My Life as a Dog (Criterion Collection) (Widescreen) product details page

My Life as a Dog (Criterion Collection) (Widescreen)

Zoom is not available for this image.

$29.69

  • list:  price $39.95  save $10.26 (26%)

delivery service options available in cart

learn more about delivery service options

Product Information

  • overview overview
  • reviews reviews
  • expert reviews expert reviews
  • shipping & returns shipping & returns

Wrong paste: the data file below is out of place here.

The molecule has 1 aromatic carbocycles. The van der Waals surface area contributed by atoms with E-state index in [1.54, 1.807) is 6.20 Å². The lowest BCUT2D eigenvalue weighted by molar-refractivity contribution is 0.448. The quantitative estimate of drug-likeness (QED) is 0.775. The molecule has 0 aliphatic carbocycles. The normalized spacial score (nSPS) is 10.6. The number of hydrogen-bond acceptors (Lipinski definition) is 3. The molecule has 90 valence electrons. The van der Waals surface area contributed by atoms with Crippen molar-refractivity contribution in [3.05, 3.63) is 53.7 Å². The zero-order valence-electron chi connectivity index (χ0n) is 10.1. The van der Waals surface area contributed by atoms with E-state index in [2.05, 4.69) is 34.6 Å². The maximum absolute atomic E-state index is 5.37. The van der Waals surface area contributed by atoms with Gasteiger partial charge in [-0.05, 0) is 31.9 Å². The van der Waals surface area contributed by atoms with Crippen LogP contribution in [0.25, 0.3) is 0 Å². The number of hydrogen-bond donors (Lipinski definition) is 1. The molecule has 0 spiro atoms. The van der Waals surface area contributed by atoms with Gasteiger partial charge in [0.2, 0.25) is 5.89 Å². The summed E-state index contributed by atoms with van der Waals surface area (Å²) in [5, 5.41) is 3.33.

It's no mistake that the main character in Mitt Liv Som Hund (1985) is named Ingemar Johansson: the film is set in the same year, 1959, that a Swedish boxer of the same name won the world heavyweight champion title from Floyd Patterson. Like his namesake, the film's fictional boy named Ingemar Johansson (Anton Glanzelius) is also a scrappy fighter, both literally and metaphorically. Ingemar climbs into the ring to learn boxing (only to be resoundingly beaten by a girl and thus experience his first ****** impulses) but his primary struggles are with poverty, neglect and abuse, challenges he faces by using his vivid imagination. Rather than being off-putting, the humorous, almost nostalgic tone of Mitt Luv Som Hund blends surprisingly well with the film's frank, dark story and situations, leaving a disquieting but simultaneously funny impression, a tribute to the skill with which the film is rendered by director Lasse Hallstrom. One of the most acclaimed films of 1985 and a success with underdog-loving American audiences at urban art house venues, Mitt Liv Som Hund won Best Foreign Language Film awards from the New York Film Critics Circle and the Golden Globes, as well as earning Oscar nominations for the script and Hallstrom. Its success propelled the largely unknown Swedish director to international prominence, after over a decade as a filmmaker of romantic comedies and one concert film, ABBA: The Movie (1977). The comedy-drama fit snugly into Hallstrom's preferred type of material, which typically dealt with social iconoclasts struggling to achieve happiness in spite of their eccentricities which, as fondly depicted by the director, are almost always much less bizarre than those of their "normal" peers. Hallstrom's deft and unsentimental touch continued to serve him well as he capitalized on the success of Mitt Luv Som Hund by directing several similarly-themed Hollywood pictures such as Once Around (1991), What's Eating Gilbert Grape (1993), and The Cider House Rules (1999). (The latter featured a main character and several cute young orphan boys who could've been Ingemar's American cousins.) The English language translation of Mitt Luv Som Hund, My Life as a Dog, was also the title of a short-lived American television series spin-off of the film in the 1990s. Karl Williams, All Movie Guide